The life sciences industry is particularly vulnerable to cybercrime, given the pervasiveness of the electronic storage of high-value assets such as intellectual property and personal health information. Research by the Ponemon Institute reveals a 125 percent increase in cyber-attacks over the last five years, and experts predict that it is only a matter of time before a large-scale attack occurs.
Improving Cybersecurity in Your Life Sciences Organization
Recognizing the importance of cybersecurity in protecting against crime, the U.S. National Institute of Standards & Technology released a voluntary Cybersecurity Framework in February 2014 to provide guidance on effective risk management. Following is an outline of the Framework’s five core functions:
1. Identify cyber risks
Identifying risks to your organization involves cataloging your assets and determining how they could be affected by a cyber-attack. For many life sciences organizations, loss of confidential corporate information is the most prominent cyberthreat. Data breaches are also an issue of particular concern to organizations that handle personal health information and must comply with HIPAA and HITECH regulations.
2. Protect against threats
Protecting against cyberthreats requires a multi-layered approach to security across your organization. Simple steps such as controlling access to and encrypting valuable and vulnerable information, providing security awareness training to employees, critically reviewing third-party vendors and transferring cyber risk to insurers can decrease your likelihood of becoming a victim.
3. Detect breaches
Continuous monitoring offers a coherent view of cyber-activity across your organization and deters counter-productive behavior. It also helps address threats posed by insiders who may perpetrate or facilitate cyber-attacks.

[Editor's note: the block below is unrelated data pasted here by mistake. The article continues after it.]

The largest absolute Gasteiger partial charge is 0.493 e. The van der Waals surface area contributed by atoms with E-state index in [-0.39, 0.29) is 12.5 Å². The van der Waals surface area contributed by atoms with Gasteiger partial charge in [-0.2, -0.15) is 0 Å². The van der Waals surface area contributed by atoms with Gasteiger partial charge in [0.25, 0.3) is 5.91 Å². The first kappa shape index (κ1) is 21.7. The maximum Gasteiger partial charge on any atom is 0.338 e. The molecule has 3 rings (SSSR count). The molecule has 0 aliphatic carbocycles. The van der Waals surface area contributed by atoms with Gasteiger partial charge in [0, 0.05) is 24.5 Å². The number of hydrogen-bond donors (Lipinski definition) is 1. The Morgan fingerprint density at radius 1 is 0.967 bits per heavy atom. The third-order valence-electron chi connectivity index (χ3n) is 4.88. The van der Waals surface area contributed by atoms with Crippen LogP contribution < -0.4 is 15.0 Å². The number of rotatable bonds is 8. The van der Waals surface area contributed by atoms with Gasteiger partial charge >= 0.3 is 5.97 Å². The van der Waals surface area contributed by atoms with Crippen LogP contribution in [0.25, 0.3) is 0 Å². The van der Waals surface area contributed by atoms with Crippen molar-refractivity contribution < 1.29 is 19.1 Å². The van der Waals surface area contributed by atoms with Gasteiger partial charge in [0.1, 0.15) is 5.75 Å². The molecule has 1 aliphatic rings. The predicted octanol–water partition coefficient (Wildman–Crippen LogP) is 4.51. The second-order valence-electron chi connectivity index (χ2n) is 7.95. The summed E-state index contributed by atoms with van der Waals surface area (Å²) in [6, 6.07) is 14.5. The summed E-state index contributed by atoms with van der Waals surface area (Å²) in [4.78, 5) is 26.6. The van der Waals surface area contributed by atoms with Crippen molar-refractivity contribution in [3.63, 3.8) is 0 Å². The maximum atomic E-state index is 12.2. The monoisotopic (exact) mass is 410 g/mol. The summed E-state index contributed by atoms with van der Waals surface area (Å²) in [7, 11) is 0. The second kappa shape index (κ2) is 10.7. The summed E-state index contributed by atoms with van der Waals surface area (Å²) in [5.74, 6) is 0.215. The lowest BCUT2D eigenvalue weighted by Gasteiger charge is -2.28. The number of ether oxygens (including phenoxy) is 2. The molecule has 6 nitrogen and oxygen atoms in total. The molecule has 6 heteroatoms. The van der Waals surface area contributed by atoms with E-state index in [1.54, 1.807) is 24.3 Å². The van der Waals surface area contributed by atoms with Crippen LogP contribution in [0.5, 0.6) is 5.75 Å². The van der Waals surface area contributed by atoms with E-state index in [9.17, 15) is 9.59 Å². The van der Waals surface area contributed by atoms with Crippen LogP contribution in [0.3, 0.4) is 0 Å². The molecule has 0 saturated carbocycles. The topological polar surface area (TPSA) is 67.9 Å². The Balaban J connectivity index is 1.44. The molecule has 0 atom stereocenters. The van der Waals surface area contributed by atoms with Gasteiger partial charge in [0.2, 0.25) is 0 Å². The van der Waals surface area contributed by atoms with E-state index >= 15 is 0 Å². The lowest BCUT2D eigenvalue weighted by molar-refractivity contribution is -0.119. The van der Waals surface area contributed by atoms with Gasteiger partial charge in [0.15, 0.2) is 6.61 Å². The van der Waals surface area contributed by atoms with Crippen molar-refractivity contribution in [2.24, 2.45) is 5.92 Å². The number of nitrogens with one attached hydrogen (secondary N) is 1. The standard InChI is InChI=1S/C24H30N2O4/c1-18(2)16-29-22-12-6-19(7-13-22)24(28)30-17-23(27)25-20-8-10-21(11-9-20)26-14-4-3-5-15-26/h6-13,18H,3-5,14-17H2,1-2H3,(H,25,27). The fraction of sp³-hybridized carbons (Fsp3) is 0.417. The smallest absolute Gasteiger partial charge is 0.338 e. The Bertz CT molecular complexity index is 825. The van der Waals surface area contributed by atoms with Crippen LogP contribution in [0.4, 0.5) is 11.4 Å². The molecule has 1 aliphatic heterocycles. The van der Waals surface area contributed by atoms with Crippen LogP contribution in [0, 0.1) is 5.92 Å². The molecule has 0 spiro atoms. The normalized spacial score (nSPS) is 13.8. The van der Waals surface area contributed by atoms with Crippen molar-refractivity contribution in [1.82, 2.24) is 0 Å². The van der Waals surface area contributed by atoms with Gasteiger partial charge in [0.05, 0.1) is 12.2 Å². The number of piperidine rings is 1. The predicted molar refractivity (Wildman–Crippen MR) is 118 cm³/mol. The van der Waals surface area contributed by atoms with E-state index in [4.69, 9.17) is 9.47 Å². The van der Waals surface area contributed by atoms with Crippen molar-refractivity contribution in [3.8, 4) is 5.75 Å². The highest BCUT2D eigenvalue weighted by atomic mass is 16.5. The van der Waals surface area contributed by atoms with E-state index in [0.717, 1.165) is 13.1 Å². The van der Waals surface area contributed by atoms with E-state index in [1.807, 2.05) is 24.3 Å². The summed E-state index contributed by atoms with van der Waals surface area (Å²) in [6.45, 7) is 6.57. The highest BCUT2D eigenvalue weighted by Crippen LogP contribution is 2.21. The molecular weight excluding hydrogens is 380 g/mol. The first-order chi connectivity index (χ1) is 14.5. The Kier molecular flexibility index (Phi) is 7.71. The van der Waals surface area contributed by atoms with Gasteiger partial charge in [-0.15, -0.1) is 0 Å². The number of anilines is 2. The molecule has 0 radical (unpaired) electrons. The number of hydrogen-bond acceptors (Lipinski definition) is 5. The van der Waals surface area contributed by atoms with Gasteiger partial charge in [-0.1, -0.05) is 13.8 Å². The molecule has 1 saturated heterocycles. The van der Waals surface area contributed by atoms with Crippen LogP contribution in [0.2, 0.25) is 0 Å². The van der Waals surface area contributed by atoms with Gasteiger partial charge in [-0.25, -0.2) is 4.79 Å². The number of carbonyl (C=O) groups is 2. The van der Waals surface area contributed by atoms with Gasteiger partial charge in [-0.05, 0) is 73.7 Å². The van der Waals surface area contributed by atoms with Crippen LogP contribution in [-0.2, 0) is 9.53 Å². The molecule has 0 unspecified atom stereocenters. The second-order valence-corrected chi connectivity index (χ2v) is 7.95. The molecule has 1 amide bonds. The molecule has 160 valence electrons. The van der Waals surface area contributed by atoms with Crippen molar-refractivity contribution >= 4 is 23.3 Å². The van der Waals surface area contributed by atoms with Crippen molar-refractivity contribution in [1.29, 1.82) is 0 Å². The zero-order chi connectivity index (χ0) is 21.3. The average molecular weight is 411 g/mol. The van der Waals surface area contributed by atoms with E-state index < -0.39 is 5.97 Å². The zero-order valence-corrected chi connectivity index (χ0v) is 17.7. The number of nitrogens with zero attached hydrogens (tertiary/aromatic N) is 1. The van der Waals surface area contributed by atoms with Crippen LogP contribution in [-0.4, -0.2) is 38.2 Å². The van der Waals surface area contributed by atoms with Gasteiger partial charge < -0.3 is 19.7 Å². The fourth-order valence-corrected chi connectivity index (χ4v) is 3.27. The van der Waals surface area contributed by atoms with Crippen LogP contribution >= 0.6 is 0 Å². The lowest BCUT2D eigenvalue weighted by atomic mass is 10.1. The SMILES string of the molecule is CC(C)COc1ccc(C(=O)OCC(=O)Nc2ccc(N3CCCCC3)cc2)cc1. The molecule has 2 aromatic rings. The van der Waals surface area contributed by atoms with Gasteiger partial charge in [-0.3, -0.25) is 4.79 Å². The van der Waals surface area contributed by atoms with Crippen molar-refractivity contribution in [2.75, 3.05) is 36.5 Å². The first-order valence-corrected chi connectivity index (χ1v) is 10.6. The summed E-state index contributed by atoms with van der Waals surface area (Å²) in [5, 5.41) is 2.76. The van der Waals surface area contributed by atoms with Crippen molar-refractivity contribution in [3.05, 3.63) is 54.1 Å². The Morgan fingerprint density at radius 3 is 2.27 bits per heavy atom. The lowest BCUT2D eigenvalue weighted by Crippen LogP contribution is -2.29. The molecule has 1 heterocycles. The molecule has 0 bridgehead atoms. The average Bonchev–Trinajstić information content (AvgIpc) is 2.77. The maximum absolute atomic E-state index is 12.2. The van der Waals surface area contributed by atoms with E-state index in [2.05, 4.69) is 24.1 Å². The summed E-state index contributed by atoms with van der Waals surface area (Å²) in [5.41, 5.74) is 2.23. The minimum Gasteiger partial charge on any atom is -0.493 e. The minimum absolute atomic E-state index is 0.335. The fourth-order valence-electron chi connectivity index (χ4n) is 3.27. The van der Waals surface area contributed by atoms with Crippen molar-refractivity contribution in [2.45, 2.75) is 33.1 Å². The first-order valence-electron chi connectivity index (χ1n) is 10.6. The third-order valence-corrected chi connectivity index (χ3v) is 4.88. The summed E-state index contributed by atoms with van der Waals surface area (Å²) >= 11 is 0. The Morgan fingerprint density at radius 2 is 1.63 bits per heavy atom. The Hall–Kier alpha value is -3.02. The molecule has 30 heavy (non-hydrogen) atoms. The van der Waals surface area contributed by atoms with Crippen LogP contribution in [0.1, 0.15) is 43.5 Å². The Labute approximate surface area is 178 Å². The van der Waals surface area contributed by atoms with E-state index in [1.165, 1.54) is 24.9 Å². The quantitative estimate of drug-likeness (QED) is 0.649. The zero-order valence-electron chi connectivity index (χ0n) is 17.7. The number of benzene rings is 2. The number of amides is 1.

4. Respond to incidents
Cyber risks can never be entirely eliminated; some must be accepted and planned for. Advanced incident-response planning can help you respond to cyber-attacks in a way that limits damage and reduces recovery costs.
5. Recover capabilities
Research by the Ponemon Institute also shows that the average cost of a data breach to an individual life sciences organization is more than $2.1 million. The majority of these costs are associated with reputational loss, compliance fines, forensic investigations, and identity monitoring and protection. Implementing a disaster recovery plan that allows you to maintain or quickly resume your operational capabilities can help reduce your costs should a cyber-attack occur.
Cybercrime is one of the most significant risks your organization faces. Taking a proactive approach to cybersecurity will not only help protect against these risks, but also potentially ensure your regulatory and legal standing should compliance with the Cybersecurity Framework become mandatory in the future.